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Forget 'audience', 'unique visitors' and 'page views.' Thanks to social media, more and more brands are looking to base media buys on new metrics like 'influence.'

Take, for instance, the brands that are turning to the Influencer Network put together by Condé Nast's Vogue.

AdWeek describes the Influencer Network as "a panel of some 1,000 women deemed to have sway over other women, based on how active they are on social networks like Facebook and Polyvore, a fashion site where people create collages of outfits and share them with other members."

At Vogue's direction, this panel is ready to provide brands with feedback about products and services and help brands spread the word about their products and services. According to Vogue, eight brands have tapped the Influencer Network thus far.

But are those brands really getting the influence they're paying for?

Logically, how active a person is on social networks doesn't necessarily reflect the "sway" he or she has when it comes to influencing the actions of others.

Taking a look several of the Influencer Network members AdWeek profiles, three run websites on free blogging platforms (wordpress.com and blogger.com) and three have a relatively small number of Twitter followers.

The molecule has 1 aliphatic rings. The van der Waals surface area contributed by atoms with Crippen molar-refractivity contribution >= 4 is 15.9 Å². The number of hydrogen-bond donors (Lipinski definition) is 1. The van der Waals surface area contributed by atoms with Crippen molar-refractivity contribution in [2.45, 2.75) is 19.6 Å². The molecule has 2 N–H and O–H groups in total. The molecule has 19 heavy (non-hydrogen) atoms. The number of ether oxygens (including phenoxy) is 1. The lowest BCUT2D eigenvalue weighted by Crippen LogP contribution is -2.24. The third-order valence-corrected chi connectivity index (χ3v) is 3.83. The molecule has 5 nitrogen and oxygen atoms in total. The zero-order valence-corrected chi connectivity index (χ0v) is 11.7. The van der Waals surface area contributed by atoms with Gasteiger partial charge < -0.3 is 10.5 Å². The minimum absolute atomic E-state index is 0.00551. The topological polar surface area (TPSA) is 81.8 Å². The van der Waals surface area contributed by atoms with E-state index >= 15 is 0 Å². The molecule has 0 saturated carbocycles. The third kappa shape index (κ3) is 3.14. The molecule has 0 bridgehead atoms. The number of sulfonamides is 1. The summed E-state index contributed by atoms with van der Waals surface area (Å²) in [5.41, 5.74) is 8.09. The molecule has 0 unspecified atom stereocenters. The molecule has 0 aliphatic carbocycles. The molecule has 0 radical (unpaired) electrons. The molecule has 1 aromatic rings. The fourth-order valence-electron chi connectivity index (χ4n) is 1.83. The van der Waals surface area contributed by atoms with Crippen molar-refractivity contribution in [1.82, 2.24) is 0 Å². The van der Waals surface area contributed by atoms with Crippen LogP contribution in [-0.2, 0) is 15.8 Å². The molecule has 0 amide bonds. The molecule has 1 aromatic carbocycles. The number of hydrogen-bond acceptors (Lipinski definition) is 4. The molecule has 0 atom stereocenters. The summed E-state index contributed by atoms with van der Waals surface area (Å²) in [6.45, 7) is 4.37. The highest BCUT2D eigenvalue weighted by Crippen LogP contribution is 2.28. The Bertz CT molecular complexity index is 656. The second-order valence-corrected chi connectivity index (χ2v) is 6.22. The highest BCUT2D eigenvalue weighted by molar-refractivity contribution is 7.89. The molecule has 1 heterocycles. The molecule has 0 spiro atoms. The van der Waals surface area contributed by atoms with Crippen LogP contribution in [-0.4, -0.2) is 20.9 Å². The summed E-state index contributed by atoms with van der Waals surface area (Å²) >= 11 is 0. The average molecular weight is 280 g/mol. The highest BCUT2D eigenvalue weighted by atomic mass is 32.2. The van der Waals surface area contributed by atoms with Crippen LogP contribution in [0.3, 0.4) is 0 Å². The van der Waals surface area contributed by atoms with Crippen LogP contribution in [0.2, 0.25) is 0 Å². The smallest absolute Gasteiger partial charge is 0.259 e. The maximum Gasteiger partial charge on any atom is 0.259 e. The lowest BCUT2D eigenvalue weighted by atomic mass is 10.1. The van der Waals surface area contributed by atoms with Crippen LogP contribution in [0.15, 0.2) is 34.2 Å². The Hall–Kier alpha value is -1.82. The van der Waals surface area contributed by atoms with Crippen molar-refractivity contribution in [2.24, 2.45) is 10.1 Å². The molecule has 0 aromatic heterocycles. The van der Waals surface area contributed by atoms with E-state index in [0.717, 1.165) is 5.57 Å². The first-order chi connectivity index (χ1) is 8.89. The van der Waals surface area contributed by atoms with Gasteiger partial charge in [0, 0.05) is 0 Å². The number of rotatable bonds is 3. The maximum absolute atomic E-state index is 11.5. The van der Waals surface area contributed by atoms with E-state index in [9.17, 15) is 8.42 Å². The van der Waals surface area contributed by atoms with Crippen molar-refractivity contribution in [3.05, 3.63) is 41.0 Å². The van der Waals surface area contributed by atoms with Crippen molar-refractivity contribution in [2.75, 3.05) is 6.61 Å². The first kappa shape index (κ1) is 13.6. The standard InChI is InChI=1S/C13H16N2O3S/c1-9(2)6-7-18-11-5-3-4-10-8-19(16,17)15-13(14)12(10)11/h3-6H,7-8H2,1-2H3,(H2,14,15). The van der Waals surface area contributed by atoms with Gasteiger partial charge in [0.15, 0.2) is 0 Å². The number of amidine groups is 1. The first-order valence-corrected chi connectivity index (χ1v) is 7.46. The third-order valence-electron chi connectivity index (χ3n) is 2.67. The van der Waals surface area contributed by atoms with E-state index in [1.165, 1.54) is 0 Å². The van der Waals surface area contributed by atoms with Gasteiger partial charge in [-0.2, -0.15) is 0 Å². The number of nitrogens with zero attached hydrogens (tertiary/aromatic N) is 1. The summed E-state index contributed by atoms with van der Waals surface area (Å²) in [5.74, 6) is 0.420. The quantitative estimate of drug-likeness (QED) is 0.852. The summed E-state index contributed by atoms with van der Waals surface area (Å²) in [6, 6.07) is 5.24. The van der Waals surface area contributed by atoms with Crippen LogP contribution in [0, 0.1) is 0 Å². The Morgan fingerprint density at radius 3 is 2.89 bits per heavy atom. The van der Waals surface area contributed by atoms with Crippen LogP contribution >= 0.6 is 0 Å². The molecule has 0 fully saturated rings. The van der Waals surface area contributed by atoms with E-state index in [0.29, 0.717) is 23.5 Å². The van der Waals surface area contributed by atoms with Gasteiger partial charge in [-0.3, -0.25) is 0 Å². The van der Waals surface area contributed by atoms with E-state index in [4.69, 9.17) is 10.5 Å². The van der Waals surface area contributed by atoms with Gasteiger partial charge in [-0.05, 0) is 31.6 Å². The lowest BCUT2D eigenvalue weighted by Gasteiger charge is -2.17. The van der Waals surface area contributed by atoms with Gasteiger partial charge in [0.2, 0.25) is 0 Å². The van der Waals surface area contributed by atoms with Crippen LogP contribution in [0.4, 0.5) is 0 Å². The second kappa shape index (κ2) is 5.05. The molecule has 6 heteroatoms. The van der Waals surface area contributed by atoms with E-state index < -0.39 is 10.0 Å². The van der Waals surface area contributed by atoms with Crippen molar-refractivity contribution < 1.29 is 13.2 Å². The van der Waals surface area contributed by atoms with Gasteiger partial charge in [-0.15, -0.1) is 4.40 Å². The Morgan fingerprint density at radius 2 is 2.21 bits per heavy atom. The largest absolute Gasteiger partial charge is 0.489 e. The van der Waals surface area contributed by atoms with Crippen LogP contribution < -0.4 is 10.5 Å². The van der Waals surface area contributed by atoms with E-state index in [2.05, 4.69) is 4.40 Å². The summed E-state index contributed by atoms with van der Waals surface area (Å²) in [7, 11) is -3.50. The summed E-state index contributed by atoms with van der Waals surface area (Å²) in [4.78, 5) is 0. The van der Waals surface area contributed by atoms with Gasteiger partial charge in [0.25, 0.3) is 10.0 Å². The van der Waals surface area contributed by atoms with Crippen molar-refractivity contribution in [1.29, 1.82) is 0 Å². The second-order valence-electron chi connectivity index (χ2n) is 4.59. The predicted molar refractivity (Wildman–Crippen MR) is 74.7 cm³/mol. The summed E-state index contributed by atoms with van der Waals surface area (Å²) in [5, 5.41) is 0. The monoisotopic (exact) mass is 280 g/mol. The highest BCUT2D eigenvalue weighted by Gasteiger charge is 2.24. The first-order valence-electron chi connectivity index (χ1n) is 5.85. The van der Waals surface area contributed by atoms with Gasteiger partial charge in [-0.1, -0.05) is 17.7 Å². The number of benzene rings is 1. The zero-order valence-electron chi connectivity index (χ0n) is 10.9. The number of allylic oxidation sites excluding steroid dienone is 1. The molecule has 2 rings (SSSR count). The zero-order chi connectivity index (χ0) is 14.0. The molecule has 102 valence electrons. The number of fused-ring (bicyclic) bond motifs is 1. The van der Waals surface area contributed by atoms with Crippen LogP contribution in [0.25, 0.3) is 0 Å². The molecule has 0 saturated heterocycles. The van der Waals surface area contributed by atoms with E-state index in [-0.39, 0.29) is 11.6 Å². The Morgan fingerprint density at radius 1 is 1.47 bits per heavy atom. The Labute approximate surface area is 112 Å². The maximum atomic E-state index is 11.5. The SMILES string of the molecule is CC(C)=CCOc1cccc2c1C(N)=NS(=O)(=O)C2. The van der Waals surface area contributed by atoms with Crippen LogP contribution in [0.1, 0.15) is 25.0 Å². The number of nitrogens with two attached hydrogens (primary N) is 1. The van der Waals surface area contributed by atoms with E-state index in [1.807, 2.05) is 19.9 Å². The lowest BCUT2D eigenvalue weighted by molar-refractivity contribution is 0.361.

Obviously, it would be wrong to assume that someone doesn't have any capacity to influence simply because she uses Blogger to blog, or because she has less than 500 followers. But brands shouldn't be naive.

Many an ad network has built up a sizable audience over the years by aggregating lots of small properties, many of questionable quality. Here, it seems that the new trend may be to use a similar tactic, but instead of selling an aggregated audience, the network will sell the notion that the network has somehow aggregated 'influence.'

For brands, buying a network that sells audience may be even less fruitful than buying one that sells influence.

After all, true influence is really hard to measure, and the metrics by which it is often measured seem subjective at best and totally bogus at worst.

At least when buying a network selling audience, brands could have some assurance that they were receiving the opportunity to reach a certain number of people, even if the properties they could reach them on were of poor quality. With influence networks, brands have to figure out for themselves what 'followers' and 'likes' mean.

Then there's the issue of how the supposed influence these networks provide is actually leveraged. These three posts from three of the 'influencers' in the Influencer Network all appear to be advertorials, and in my opinion, not very good ones at that.

Not only do they stand out as shill pieces, calling into question their potential efficacy, there is no disclosure that they're clearly advertorials, something which one would think ethically appropriate, government disclosure guidelines in place or not.

At the end of the day, smart brands will question whether or not 'influence' is little more than a buzz word used to sell unimpressive advertising offerings. By the look of things, that might just be the case.

Patricio Robles

Published 13 July, 2011 by Patricio Robles

Patricio Robles is a tech reporter at Econsultancy. Follow him on Twitter.

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